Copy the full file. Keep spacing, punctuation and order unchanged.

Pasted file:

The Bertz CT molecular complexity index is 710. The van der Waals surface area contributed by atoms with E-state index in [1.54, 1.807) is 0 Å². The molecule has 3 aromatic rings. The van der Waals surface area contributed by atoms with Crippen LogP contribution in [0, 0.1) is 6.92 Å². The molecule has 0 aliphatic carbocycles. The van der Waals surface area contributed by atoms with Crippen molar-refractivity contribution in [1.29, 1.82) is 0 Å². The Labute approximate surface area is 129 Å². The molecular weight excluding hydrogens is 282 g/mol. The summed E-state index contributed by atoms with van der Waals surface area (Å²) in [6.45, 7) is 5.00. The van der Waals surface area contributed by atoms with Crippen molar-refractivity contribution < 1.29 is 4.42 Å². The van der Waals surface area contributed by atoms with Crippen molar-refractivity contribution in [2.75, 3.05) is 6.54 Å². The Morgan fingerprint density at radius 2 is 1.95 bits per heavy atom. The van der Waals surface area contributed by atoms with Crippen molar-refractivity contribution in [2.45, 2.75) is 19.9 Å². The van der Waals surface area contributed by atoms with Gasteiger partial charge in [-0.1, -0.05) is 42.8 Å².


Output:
The Bertz CT molecular complexity index is 710. The van der Waals surface area contributed by atoms with E-state index in [1.54, 1.807) is 0 Å². The molecule has 3 aromatic rings. The van der Waals surface area contributed by atoms with Crippen LogP contribution in [0, 0.1) is 6.92 Å². The molecule has 0 aliphatic carbocycles. The van der Waals surface area contributed by atoms with Crippen molar-refractivity contribution in [1.29, 1.82) is 0 Å². The Labute approximate surface area is 129 Å². The molecular weight excluding hydrogens is 282 g/mol. The summed E-state index contributed by atoms with van der Waals surface area (Å²) in [6.45, 7) is 5.00. The van der Waals surface area contributed by atoms with Crippen molar-refractivity contribution < 1.29 is 4.42 Å². The van der Waals surface area contributed by atoms with Crippen molar-refractivity contribution in [2.75, 3.05) is 6.54 Å². The Morgan fingerprint density at radius 2 is 1.95 bits per heavy atom. The van der Waals surface area contributed by atoms with Crippen molar-refractivity contribution in [2.45, 2.75) is 19.9 Å². The van der Waals surface area contributed by atoms with Gasteiger partial charge in [-0.1, -0.05) is 42.8 Å².